12 YOUTH CORNER Wednesday, July 26 2017 | NEW ERA ug-of-war…Teams in a tussle in the tug-of-war event. Netball champions… Eluwa Special School’s netball team with their teacher proudly showing their trophy. Hearing Impaired School sweeps clean the stakes in beauty pageant Sabina Elago Windhoek The Hearing Impaired School swept clean the stakes in a beauty pageant with Selly Sheya crowned Miss Winter Deaf School Sport Tournament 2017, Uatuesapi Kamutuezu her first princess and Selma Thomas the second princess. The Hearing Impaired School are soccer champions of the Annual Winter Deaf School Sport Tournament that was hosted at Chairman Mao Zedong Secondary School in Otjomuise last weekend. They won the soccer trophy and gold medals with Usko Nghaamwa Special School second runners-up and Eluwa Special School third. Eluwa Special School took the netball trophy with the Hearing Impaired School runners-up and Maria Mwengere Secondary Soccer champs… The Hearing Impaired School soccer team with their trophy. School third. Eluwa Special School, Katima Combined School, Maria Mwengere Secondary School and Usko Nghaamwa Special School joined the Hearing Impaired School in Windhoek for this memorable event, which delivered a weekend full of fun. The tournament started on Friday morning with a boys soccer match between the Hearing Impaired School and Eluwa Special School, followed by Maria Mwengere Secondary School against Usko Nghaamwa Special School with Hearing Impaired School and Usko Nghaamwa qualifying for the final. After the soccer matches the girls took to the netball pitch. The tournament with different sports codes ended on Saturday night with a beauty pageant. Salmi Ndakalako, a teacher at the Hearing Impaired School, said the tournament is an annual event which started in 2013 between Eluwa and Hearing Impaired School. But this year Hearing Impaired School decided to make it bigger and better by inviting, for the first time, all schools and units for the deaf. “Sports development for deaf learners promotes human rights and equity through sport and it creates new opportunities for friendship and networking within greater deaf school communities,” said Ndakalako. Amazing Kids to exhibit their artworks Pinehas Nakaziko Windhoek A group of art learners from the Amazing Kids Private School & Academy will be hosting their very first public group exhibition on July 31. The exhibition at the Katutura Community Arts Centre (KCAC) will be hosted under the theme, ‘Whose role is to educate the public about John Muafangenjo?’ The exhibition will see exciting and aspiring learners showcase their best artwork done with the skills they learned from their school, courtesy of their art teacher, John Kalunda. The exhibition will also see five-yearold Riegaahn Titus, a first grader, debuting in the world of being a visual artist with her first work of an island. She has already attracted the school’s attention with her artwork. Abubacarr Jobanek, in Grade 8, says when he first discovered his painting skills it was an amazing feeling. “I didn’t know what I was doing, but as time passed,this became something worth looking at.” Jobaneke tells the history of the importance of landscapes through his artwork. Gopolang Choshene, in Grade 6, says it’s an honour for him to have art as a subject because for him art is life. “Art is one of the subjects I love at our school, and just imagine a world without art? Through art I get to communicate with other people from different places. It also helps me to avoid stress.” Choshene says art as a subject allows him as an upcoming visual artist to study art techniques. “I am very happy for having this chance to present my talent to the public.” Ndapandula Johannes, also in Grade 8, says art is her passion. She says art makes her feel like a bird flying freely in the sky. “Art helps me to create and start to understand how was the living style of our parents, and how the next world will be like.” “It’s an honour for me to be one of the 26 participants on this project. At Amazing Kids we are blessed to have a vibrant young group of upcoming artists who have been inspired by their art teacher,” says Kalunda. The exhibition will include printmaking and mixed media painting with some depicting the late artist, John Muafangenjo. Learners are very proud to have their very own famous artist in Namibia in the late Muafangenjo. Charting art waters… Five-year old Riegaahn Titus, showing off her new artwork of an island.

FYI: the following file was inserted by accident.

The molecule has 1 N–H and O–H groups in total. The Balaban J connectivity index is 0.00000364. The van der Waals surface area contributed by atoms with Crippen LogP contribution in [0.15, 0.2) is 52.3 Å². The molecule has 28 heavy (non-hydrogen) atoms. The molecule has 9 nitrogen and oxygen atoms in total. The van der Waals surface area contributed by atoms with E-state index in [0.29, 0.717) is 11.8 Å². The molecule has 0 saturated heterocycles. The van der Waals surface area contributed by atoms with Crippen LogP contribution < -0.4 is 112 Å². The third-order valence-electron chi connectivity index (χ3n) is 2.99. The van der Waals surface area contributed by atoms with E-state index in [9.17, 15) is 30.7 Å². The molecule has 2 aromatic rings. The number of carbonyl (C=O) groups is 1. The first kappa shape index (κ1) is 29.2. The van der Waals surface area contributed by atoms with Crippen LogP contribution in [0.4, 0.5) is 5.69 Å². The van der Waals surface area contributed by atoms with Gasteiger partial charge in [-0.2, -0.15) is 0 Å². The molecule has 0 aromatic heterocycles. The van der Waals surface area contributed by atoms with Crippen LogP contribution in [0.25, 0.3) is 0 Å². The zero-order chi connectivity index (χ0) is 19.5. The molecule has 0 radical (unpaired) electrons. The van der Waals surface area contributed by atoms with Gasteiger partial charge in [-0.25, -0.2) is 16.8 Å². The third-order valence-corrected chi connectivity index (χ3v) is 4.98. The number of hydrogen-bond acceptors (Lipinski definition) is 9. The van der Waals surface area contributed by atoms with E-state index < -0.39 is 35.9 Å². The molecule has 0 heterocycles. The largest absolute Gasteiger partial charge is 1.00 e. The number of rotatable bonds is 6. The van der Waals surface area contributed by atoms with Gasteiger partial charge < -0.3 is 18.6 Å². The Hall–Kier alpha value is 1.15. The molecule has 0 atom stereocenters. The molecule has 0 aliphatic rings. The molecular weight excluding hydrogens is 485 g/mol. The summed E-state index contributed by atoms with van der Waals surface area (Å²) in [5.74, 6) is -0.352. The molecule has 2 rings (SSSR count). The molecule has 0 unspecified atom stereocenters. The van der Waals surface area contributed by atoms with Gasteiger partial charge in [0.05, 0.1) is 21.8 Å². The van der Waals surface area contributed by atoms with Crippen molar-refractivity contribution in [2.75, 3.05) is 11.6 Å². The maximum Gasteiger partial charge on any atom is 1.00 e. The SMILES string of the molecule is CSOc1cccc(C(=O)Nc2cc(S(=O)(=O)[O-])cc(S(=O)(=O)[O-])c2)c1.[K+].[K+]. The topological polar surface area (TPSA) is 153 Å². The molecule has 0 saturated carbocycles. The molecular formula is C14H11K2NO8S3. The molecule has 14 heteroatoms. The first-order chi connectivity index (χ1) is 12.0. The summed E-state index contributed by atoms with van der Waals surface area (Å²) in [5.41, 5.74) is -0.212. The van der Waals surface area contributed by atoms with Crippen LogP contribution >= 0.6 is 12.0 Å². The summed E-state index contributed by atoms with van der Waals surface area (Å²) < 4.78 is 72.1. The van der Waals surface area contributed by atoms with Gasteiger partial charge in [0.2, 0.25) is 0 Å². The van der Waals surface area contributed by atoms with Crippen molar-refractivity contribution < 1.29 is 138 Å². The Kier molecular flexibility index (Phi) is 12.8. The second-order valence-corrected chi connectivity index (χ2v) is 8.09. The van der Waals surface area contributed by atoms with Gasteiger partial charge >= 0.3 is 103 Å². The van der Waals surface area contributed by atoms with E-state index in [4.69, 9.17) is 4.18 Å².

Wednesday, July 26 2017 | NEW ERA YOUTH CORNER 13 with Immanuel Pendapala Kongolo Pinehas Nakaziko Covering a seven-kilometres stretch to school every day while only a young boy was only one of the many challenges Immanuel Pendapala Kongolo had to overcome to reach the point where he is now. Today he is a successful and one of the youngest Site Agents at a local construction company. Born in Ondangwa in 1993, Kongolo grew up at the Iimanya Village in the northern part of the country with both his parents. Although Kongolo used to live a normal life like other children, doing domestic chores such as looking after cattle, he also used to play football and swim. Money was the foremost challenge in his household. “Not having enough time to study; having a long walk to school every day, and having to show up with only plain bread at school compared to the food other children brought,” he says, as he reflects on his not-so-rosy upbringing. “After school I had to get home quickly and take care of our goats and cattle. I enjoyed it but it did not allow me enough time to study and do my homework. I am the eldest son so I had a lot of house chores which made me work hard,” he says. He also struggled a great deal with his schoolwork, especially in primary school due to lack of enough studying materials. “This is where I told myself that this shouldn’t be an excuse, and I pulled up my socks and used the few materials available to me to improve my school grades. “Footing back home from school, one barely gets time to do school work, which is something I never managed to quite overcome but I adapted to the situation and accepted it,” Kongolo says. He completed his primary school education at the Iimanya Combined School between 2000 and 2006, and later moved to Uukule Senior Secondary School where he continued his education from 2007 to 2011. Kongolo was the founder member of the Iimanya sports tournament. They use to organise sport tournaments at his village each year to promote sports among the youth, and to bring the community together. Apart from that, he was also a motivational speaker. “I did not really achieve anything during those years, but I was an [exemplary] learner full of dreams. At my high school, I made many friends, but those friends exposed me to bad influences and pressure, which directly and indirectly affected my school work as well,” he says. He studied Building and Civil Engineering at the Cape Peninsula University of Technology in South Africa, and graduated in 2014. “My university life was totally awesome. Studying in a foreign country opened my eyes to new possibilities. I made a lot of friends and learned so much about other cultures. The best thing was my classes; I loved what I was doing and so I enjoyed every class,” he says. He adds that university life was tough but manageable. “It was just a bit difficult at the beginning but as time went by, I learned to survive and that’s when university became fun and interesting.” He worked as a construction supervisor at EBC Contractors (2015); New Phase Trading as a site manager last year, and is currently employed by Octagon Construction. “The job is very demanding and requires your full attention when carrying it out so it can be done effectively done and at the same time avoid mistakes. If you put in effort, time and attention, this can be the best job you will ever find,” he says. In five years’ time, Kongolo says he has plenty of goals he wants to reach to become a successful young project manager. “Life is a long complicated journey that is full of obstacles that can stop someone from achieving his or her goals, but do not let these obstacles get in your way. “Try and find a way around them, even if you have to try 100 times, you just have to continue trying until you overcome those obstacles. As they always say, never give up because you don’t know how close you are.” ccess to e-resources is crucial WINDHOEK Today’s modern libraries provide electronic access to a wide variety of resources in the form of complete e- journals, complete e-books, library web resources, full text journals and articles. E-resources are resources that store information electronically and make it accessible through electronic systems and Internet networks by means of computer access or other electronic devices. Institutions can provide access to e-electronic resources in libraries through subscriptions and open access. There are a number of advantages to using e-resources over printed collections. E-resource advocate… Odilo Sikopo, an Online and Serials Librarian at the Namibia University of Science and Technology (NUST) sees e-resources as an important tool for enhancing education in the country. These include accessibility to multiple users at once; fast search and retrieval of results, and one can provide user guidance through document links, which all make it easy to search the text. Results can be downloaded and saved on your computer for later access and provides the librarians with usage statistics that they can use to analyse the cost per usage of these resources. Libraries and information centres are part of any educational setup as they provide a hub for the teaching and learning activities where students, teachers and researchers can obtain the information they require according to their need. In the traditional arrangement, library users have to spend much more time searching for a small piece of information, and they depend mainly on the library professionals in finding the information. However, in the modern age of information communication technologies, people use computers for the day-to-day housekeeping activities of a library, which saves the time of the end users as well as library professional. At the same time, it also avoids duplication of work and makes the library service smooth and effective. With more advanced setups such as those in institutions of higher learning, they can provide on-campus affiliated users with access to subscription e-resources via the institutions IP (Internet Protocol) and off-campus users access via EZproxy. This system enables users to login and have the system recognise them so that they can access e- resources in the comfort and convenience of their homes, offices and other places from anywhere in the world at any given time. By helping people develop a consistent habit of accessing and using e- resources, the country can reduce the literacy rate and improve research output in Namibia, thus making a significant contribution to the attainment of Vision 2030.